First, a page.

ASA Boycott – Not Defending the Undefendable

7 May

I’ve said my piece (really more than my piece) regarding the academic boycott voted in by the American Studies Association last year.  But now that we’re closing in on the six month mark since a boycott against the Jewish state was made policy by an (admittedly marginal) academic group, it’s worth taking a step back to see what the consequences have been for Israel vs. the ASA.

As far as Israeli academics are concerned, I’m not aware of a single American Studies professor from a single university taking a single step to target an Israeli academic or institution in compliance with the boycott policy.  Perhaps someone can provide us an instance of the boycott actually being enacted, but as far as I can tell the leadership of the ASA has proven itself willing to put its organization, its members and the entire discipline of American Studies at risk for the sake of a policy they do not have the guts to actually implement.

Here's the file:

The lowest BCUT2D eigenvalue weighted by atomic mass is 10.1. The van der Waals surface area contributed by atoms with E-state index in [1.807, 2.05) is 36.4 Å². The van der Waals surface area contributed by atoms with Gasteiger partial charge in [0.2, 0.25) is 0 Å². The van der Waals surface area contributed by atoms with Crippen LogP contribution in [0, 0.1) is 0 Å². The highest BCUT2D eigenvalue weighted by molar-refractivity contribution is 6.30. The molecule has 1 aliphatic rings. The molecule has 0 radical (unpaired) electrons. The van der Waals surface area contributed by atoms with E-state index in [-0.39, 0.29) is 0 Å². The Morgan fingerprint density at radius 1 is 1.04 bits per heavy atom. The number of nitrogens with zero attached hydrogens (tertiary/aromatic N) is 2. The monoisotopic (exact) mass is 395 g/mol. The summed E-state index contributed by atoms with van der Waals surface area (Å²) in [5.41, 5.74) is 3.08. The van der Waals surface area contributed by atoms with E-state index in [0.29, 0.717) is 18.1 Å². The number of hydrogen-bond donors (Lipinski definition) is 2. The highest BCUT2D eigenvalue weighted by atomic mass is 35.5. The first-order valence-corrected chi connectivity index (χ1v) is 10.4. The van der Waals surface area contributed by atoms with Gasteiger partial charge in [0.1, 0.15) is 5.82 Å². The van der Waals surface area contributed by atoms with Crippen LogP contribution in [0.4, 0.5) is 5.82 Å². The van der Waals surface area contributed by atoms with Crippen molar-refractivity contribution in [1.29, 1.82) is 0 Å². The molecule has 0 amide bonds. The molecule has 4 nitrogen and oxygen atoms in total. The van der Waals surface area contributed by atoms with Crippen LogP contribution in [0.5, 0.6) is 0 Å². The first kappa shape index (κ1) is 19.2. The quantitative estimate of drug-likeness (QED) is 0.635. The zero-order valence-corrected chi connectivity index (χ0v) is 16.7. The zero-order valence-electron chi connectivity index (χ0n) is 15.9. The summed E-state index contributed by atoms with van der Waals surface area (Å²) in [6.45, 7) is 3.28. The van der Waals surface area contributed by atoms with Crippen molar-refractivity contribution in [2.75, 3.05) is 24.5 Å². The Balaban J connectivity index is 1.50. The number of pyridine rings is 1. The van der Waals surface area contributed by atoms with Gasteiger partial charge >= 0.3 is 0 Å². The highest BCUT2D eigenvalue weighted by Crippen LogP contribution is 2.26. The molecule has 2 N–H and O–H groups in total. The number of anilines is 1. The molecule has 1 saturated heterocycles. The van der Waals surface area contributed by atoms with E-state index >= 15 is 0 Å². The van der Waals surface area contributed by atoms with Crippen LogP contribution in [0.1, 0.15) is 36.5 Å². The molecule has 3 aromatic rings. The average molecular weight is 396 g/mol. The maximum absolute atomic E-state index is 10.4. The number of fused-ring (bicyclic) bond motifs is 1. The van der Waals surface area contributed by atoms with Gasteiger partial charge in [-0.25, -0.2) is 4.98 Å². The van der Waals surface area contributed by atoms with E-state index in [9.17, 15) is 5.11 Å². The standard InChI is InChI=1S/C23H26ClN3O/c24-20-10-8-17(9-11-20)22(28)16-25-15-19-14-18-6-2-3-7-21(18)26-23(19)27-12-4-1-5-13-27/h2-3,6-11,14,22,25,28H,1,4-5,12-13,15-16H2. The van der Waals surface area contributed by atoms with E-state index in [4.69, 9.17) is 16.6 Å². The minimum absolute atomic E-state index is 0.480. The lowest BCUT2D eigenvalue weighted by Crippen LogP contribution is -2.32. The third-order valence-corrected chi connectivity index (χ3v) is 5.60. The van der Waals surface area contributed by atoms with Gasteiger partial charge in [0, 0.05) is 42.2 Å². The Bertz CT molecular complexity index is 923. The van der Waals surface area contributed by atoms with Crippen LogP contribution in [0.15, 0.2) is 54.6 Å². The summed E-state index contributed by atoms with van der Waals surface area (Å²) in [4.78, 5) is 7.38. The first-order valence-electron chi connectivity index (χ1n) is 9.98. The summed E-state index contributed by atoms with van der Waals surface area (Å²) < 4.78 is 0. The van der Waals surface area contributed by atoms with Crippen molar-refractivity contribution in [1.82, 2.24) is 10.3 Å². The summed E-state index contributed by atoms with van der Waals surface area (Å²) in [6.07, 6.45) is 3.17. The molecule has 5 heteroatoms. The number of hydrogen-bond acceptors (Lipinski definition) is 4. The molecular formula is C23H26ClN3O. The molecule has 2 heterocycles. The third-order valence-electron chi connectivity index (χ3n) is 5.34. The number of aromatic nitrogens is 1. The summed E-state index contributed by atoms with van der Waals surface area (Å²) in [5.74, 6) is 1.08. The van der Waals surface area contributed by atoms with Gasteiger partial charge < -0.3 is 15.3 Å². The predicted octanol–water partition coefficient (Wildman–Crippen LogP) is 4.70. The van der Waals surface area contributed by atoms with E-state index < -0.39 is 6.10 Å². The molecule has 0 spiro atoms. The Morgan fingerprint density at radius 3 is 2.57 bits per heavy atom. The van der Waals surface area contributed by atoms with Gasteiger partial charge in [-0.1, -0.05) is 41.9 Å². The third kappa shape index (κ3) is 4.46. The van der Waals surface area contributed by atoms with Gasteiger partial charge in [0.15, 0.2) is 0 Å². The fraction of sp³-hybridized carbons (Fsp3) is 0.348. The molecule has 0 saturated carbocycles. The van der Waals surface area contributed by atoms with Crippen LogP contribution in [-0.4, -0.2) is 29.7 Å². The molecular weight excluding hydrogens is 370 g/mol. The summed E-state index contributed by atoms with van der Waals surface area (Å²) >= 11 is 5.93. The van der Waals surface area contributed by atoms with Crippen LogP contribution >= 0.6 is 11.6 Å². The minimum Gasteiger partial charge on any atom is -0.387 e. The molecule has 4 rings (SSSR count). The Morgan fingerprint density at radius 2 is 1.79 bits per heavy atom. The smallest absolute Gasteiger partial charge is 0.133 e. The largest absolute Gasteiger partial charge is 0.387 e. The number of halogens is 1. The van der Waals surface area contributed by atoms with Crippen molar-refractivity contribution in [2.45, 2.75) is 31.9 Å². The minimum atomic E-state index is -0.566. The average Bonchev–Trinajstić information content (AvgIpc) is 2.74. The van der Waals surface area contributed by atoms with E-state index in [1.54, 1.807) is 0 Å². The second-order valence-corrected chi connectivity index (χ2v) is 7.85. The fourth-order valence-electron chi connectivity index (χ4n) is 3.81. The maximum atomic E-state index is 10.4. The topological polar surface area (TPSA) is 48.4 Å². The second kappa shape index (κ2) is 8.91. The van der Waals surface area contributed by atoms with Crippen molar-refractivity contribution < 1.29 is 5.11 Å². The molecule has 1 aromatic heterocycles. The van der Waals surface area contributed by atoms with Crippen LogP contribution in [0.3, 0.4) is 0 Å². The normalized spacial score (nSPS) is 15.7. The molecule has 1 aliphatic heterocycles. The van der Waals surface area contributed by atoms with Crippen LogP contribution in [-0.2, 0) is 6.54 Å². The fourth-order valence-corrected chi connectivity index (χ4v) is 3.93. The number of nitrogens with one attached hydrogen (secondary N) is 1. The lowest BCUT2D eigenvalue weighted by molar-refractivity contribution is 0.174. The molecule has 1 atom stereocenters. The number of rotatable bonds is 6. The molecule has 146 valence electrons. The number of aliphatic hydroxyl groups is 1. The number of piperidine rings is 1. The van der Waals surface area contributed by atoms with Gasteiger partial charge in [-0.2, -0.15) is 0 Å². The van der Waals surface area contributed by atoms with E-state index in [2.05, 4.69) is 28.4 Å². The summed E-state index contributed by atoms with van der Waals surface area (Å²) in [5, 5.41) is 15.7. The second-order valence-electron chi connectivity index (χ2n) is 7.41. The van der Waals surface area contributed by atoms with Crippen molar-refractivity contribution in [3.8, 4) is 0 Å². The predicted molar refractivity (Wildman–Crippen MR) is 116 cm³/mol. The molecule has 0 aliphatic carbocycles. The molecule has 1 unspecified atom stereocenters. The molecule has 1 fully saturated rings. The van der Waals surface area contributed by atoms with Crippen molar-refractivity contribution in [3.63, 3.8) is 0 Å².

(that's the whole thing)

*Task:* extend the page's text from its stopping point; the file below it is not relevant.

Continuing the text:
Supporters of the ASA boycott point out that the action was primarily symbolic – a means to demonstrate that the organization (claiming to represent the ideals of academic inquiry and discourse) had become so sickened by Israeli policy that they were willing to use the blunt instrument of a boycott to express their disapproval.  But for this symbolism to hold, it must be demonstrated that the boycott actually represents some kind of consensus within the field, especially for a vote passed by a “majority” of just 16% of the organization’s members.

The best way to demonstrate that a “landslide” of 16% represents membership consensus would be to provide examples  of how the American Studies Association boycott call has been taken up by the academics and academic departments in whose name the ASA claims to speak.